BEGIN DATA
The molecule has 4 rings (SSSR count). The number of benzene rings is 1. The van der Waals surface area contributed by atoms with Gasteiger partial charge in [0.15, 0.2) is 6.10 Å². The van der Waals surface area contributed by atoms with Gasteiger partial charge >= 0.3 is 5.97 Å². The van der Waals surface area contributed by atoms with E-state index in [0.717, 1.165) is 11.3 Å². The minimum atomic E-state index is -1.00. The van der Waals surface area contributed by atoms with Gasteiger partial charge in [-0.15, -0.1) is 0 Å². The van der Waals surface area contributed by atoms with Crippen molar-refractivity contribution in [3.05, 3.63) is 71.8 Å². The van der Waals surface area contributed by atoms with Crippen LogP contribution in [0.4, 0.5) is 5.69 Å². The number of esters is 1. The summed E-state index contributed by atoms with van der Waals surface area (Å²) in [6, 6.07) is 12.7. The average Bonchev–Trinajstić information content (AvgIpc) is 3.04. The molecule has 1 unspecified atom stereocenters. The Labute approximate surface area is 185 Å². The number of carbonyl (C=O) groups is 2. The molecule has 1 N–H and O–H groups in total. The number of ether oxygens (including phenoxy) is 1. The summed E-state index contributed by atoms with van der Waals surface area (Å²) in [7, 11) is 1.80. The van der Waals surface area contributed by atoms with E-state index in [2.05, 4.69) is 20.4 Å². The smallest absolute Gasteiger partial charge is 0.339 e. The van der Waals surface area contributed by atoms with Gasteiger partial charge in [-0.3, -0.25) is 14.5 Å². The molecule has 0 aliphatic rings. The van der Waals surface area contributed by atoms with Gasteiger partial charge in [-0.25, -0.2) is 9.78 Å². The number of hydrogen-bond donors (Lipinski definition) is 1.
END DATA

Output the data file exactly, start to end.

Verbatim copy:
The molecule has 4 rings (SSSR count). The number of benzene rings is 1. The van der Waals surface area contributed by atoms with Gasteiger partial charge in [0.15, 0.2) is 6.10 Å². The van der Waals surface area contributed by atoms with Gasteiger partial charge >= 0.3 is 5.97 Å². The van der Waals surface area contributed by atoms with E-state index in [0.717, 1.165) is 11.3 Å². The minimum atomic E-state index is -1.00. The van der Waals surface area contributed by atoms with Gasteiger partial charge in [-0.15, -0.1) is 0 Å². The van der Waals surface area contributed by atoms with Crippen molar-refractivity contribution in [3.05, 3.63) is 71.8 Å². The van der Waals surface area contributed by atoms with Crippen LogP contribution in [0.4, 0.5) is 5.69 Å². The number of esters is 1. The summed E-state index contributed by atoms with van der Waals surface area (Å²) in [6, 6.07) is 12.7. The average Bonchev–Trinajstić information content (AvgIpc) is 3.04. The molecule has 1 unspecified atom stereocenters. The Labute approximate surface area is 185 Å². The number of carbonyl (C=O) groups is 2. The molecule has 1 N–H and O–H groups in total. The number of ether oxygens (including phenoxy) is 1. The summed E-state index contributed by atoms with van der Waals surface area (Å²) in [7, 11) is 1.80. The van der Waals surface area contributed by atoms with E-state index in [2.05, 4.69) is 20.4 Å². The smallest absolute Gasteiger partial charge is 0.339 e. The van der Waals surface area contributed by atoms with Gasteiger partial charge in [-0.3, -0.25) is 14.5 Å². The molecule has 0 aliphatic rings. The van der Waals surface area contributed by atoms with Gasteiger partial charge in [-0.25, -0.2) is 9.78 Å². The number of hydrogen-bond donors (Lipinski definition) is 1.